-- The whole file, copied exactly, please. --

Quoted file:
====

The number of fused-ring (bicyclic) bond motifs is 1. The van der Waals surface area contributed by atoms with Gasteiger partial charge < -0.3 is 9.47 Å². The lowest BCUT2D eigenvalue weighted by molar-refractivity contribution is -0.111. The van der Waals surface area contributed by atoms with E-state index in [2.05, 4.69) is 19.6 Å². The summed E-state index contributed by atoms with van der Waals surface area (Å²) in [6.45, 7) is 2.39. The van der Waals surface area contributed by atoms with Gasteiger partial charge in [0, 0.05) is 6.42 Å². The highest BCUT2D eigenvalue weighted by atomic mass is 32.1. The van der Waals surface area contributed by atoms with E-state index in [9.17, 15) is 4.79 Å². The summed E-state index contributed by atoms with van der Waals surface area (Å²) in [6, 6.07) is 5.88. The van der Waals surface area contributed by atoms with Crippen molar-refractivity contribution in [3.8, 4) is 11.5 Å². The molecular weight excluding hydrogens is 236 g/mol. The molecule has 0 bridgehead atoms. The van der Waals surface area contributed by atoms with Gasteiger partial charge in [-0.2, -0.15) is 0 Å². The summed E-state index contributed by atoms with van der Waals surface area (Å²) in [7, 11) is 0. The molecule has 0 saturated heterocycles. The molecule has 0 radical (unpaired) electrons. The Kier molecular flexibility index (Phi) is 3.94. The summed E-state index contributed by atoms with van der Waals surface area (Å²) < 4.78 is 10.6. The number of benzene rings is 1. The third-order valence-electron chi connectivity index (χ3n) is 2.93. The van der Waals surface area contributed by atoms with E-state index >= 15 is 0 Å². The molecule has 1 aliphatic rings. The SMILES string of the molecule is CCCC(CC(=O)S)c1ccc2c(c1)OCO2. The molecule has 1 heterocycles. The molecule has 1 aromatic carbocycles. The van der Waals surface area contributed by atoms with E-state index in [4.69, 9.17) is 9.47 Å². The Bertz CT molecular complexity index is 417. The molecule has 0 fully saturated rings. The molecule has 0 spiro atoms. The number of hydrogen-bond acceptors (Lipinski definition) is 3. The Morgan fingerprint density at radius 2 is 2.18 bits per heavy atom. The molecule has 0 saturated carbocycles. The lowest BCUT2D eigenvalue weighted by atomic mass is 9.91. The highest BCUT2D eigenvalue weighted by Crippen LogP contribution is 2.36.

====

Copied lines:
The number of fused-ring (bicyclic) bond motifs is 1. The van der Waals surface area contributed by atoms with Gasteiger partial charge < -0.3 is 9.47 Å². The lowest BCUT2D eigenvalue weighted by molar-refractivity contribution is -0.111. The van der Waals surface area contributed by atoms with E-state index in [2.05, 4.69) is 19.6 Å². The summed E-state index contributed by atoms with van der Waals surface area (Å²) in [6.45, 7) is 2.39. The van der Waals surface area contributed by atoms with Gasteiger partial charge in [0, 0.05) is 6.42 Å². The highest BCUT2D eigenvalue weighted by atomic mass is 32.1. The van der Waals surface area contributed by atoms with E-state index in [9.17, 15) is 4.79 Å². The summed E-state index contributed by atoms with van der Waals surface area (Å²) in [6, 6.07) is 5.88. The van der Waals surface area contributed by atoms with Crippen molar-refractivity contribution in [3.8, 4) is 11.5 Å². The molecular weight excluding hydrogens is 236 g/mol. The molecule has 0 bridgehead atoms. The van der Waals surface area contributed by atoms with Gasteiger partial charge in [-0.2, -0.15) is 0 Å². The summed E-state index contributed by atoms with van der Waals surface area (Å²) in [7, 11) is 0. The molecule has 0 saturated heterocycles. The molecule has 0 radical (unpaired) electrons. The Kier molecular flexibility index (Phi) is 3.94. The summed E-state index contributed by atoms with van der Waals surface area (Å²) < 4.78 is 10.6. The number of benzene rings is 1. The third-order valence-electron chi connectivity index (χ3n) is 2.93. The van der Waals surface area contributed by atoms with E-state index >= 15 is 0 Å². The molecule has 1 aliphatic rings. The SMILES string of the molecule is CCCC(CC(=O)S)c1ccc2c(c1)OCO2. The molecule has 1 heterocycles. The molecule has 1 aromatic carbocycles. The van der Waals surface area contributed by atoms with E-state index in [4.69, 9.17) is 9.47 Å². The Bertz CT molecular complexity index is 417. The molecule has 0 fully saturated rings. The molecule has 0 spiro atoms. The number of hydrogen-bond acceptors (Lipinski definition) is 3. The Morgan fingerprint density at radius 2 is 2.18 bits per heavy atom. The molecule has 0 saturated carbocycles. The lowest BCUT2D eigenvalue weighted by atomic mass is 9.91. The highest BCUT2D eigenvalue weighted by Crippen LogP contribution is 2.36.